Submit! Nearly There is a zine project meant to address the serious absence and silencing of stories about the experiences of queer people of color.
QWOC+ Boston Goes to the Movies — and Hosts Director Cheryl Dunye
Join us for the third year in a row as we co-present QWOC-related/-created/-inspired films at the LGBT Film Festival. This year, we have the honor of hosting “Watermelon” director, Cheryl Dunye, as she presents her new film, “The Owls”, and on her birthday!
Join us at the QWOC+ Boston organizers meeting to volunteer to meet-n-greet Cheryl, and to plan her Boston-based birthday celebration around the festival. This will be a first for us, and a lot of fun!
We’ll be meeting at ANDALA Cafe in Central Square on Tuesday May 4th @ 6:30PM. Email firstname.lastname@example.org for more details.
Blazing Wanderlust: Queer Women of Color Shorts
Wednesday May 12, 6:30pm
Museum of Fine Arts, Boston
Once again we team up with the Queer Women of Color Media Arts Project (QWOCMAP) to bring you the best of films created under their umbrella. Join queer women of color on feisty and fantastic voyages! From dyke couples navigating their desire to the riveting routes of sex toys, you’ll be spellbound to saunter through your own saucy sojourns.
What To Do After the Breakup…With the S#x T@ys?
Lili Tom, 11min, USA, 2008, English
Everyone has a chance to recall their erotic journeys as they ponder What To Do After The Break Up…With The S#x T@ys.
Boston LGBT Film Festival Best Director Film: Cheryl Dunye’s The Owls
Saturday May 15, 2010, 7:30pm
Museum of Fine Arts, Boston
Ten years ago ‘The Screech’ was the hottest lesbian band around. Iris and Lily were the lead vocalists, MJ the producer, and Carol always went on tour with them. But the days of big dreams and wild nights have long since past. Sexy Iris now drinks too much and fantasises about a comeback that has yet to materialise. She and MJ split up years ago, but just can’t let go. Carol and Lily are so bored by their relationship that they can’t seem to decide on anything, except perhaps to have a child together. And then Cricket enters this Bermuda triangle of fallow desire, disappointment, anger and boredom. This argumentative twenty-year-old is looking for trouble – and finds it. After a pool party awash with cocaine and alcohol, Iris winds up on Cricket’s lap. This makes MJ – to whom Iris has been unfaithful so often before – even more furious. An argument ensues and escalates into a fight during which Cricket is badly injured and dies. The girlfriends decide to overcome their differences, pull together and get rid of the corpse. Their complicity creates a firm bond. But then, a year later, Skye turns up on Lily and Carol’s doorstep. Revenge is her aim and seduction her strategy … Description courtesy of The Berlinale. Director in attendance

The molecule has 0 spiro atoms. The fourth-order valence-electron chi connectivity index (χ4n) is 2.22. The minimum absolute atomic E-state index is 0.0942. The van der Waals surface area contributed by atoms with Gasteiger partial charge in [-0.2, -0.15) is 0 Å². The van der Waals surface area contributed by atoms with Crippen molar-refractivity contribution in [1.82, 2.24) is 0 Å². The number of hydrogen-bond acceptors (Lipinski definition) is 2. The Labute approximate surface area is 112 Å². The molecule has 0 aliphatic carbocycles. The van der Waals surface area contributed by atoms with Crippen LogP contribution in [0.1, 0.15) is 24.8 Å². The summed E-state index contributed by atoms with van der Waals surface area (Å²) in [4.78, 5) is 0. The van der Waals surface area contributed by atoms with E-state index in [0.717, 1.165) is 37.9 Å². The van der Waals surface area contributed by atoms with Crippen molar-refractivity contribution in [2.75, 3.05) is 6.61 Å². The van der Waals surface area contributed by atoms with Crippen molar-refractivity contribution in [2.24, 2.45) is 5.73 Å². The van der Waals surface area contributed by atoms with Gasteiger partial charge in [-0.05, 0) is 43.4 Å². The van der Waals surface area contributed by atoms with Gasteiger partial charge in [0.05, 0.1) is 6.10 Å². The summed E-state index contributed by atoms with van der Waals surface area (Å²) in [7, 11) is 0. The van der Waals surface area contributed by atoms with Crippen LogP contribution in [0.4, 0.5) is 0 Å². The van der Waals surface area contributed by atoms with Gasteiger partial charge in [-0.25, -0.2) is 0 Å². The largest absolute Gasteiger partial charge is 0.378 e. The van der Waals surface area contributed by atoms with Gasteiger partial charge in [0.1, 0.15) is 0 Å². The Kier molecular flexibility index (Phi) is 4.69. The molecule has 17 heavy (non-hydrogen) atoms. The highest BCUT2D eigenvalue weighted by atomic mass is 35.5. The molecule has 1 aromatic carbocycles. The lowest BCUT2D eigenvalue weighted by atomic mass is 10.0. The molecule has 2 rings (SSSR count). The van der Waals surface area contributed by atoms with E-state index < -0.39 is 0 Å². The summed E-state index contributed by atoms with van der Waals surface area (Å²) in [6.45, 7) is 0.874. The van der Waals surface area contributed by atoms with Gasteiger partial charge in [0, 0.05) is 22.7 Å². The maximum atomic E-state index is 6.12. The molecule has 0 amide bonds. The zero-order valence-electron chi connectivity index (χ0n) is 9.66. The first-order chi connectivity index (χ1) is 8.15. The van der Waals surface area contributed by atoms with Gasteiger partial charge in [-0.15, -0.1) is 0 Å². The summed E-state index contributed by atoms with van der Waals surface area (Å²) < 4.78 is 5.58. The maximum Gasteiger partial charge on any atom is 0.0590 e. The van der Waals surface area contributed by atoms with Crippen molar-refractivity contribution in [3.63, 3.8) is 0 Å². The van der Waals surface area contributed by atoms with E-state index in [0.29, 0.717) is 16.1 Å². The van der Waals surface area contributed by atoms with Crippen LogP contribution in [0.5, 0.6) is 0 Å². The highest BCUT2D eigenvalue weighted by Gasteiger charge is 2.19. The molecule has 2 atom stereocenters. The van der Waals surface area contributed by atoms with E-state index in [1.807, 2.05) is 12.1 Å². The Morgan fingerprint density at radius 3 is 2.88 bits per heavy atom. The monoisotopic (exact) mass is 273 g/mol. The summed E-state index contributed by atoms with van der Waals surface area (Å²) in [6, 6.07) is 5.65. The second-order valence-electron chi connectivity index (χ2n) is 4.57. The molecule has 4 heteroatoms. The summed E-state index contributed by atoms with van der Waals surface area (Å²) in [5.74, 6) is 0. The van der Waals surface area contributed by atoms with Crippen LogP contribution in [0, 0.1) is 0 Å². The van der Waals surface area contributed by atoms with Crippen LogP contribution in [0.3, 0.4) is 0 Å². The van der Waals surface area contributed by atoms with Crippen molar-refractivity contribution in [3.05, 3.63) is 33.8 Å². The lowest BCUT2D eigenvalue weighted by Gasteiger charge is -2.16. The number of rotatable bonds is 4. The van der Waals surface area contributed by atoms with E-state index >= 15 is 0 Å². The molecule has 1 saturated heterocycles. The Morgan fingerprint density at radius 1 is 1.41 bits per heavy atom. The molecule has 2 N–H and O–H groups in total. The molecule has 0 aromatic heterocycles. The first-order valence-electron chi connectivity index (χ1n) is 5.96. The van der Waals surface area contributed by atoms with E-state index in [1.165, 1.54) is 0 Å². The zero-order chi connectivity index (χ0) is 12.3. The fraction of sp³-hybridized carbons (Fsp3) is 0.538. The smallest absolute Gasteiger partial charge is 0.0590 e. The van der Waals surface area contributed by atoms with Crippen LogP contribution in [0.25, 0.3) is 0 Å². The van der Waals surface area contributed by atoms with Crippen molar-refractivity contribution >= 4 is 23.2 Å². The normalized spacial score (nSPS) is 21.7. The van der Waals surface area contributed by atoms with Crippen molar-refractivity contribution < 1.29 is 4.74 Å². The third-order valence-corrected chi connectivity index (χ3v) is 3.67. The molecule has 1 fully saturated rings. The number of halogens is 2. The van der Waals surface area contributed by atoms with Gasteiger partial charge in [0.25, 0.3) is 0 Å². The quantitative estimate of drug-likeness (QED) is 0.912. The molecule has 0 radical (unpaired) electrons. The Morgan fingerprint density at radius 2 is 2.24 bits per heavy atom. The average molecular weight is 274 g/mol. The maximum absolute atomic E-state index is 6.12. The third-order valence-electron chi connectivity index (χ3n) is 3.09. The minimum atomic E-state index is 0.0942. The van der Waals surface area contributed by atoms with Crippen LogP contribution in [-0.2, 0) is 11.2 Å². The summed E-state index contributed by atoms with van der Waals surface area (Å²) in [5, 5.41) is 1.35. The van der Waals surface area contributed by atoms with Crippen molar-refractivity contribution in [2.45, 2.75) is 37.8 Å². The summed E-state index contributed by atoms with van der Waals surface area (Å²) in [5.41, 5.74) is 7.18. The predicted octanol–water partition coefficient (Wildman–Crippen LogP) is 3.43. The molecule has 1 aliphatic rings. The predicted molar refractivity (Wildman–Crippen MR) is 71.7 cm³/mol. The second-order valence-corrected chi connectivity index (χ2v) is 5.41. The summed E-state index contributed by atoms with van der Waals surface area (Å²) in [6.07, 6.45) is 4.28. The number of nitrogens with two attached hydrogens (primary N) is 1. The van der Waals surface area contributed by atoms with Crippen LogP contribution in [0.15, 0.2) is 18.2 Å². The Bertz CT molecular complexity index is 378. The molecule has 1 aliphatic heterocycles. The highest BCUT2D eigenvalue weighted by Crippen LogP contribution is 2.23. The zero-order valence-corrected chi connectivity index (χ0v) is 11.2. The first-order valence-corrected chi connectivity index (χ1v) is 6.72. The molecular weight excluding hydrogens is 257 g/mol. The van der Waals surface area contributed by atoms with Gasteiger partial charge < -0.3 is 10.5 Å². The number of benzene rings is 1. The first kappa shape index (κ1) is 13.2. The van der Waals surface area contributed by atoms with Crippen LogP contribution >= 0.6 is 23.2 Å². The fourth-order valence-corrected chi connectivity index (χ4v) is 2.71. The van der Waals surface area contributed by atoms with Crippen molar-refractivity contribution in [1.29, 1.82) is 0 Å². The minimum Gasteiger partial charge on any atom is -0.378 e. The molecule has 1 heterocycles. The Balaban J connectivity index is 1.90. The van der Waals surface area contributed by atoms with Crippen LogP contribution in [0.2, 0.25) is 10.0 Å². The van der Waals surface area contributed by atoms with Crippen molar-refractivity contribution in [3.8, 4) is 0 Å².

We celebrate noted filmmaker Cheryl Dunye with the Boston LGBT Film Festival’s inaugural Director’s award. Ms. Dunye astounded the world with her breakthrough film Watermelon Woman in 1996 and we are honoured to present her latest film The Owls. Please join us in celebrating a filmmaker who has made an amazing contribution to LGBT cinema.
About the making of the The Owls:
Director Cheryl Dunye and producer Alexandra Juhasz, Candi Gutteres and Ernesto Foronda invited a group of lesbian and gay artists with creative links to work on this project. This marked the beginning of the ‘Parliament Collective’, a large multiethnic artists’ collective that developed the story for The Owls.
The Watermelon Woman
Sunday May 16, 2010, 2:30pm
The Brattle Theater, Cambridge
Cheryl is young, Black, and lesbian, working in Philadelphia with her best friend Tamara and consumed by a film project: to make a video about her search for a Black actress from Philly who appeared in films in the 30s and was known as the Watermelon Woman. Following various leads, Cheryl discovers the Watermelon Woman’s stage name and real name and surmises that the actress had a long affair with Martha Page, a White woman and one of Hollywood’s few female directors. As she’s discovering these things, Cheryl becomes involved with Diana, who’s also White. The affair strains Cheryl’s friendship with Tamara. More discoveries bring Cheryl (and us, her audience) to new realizations.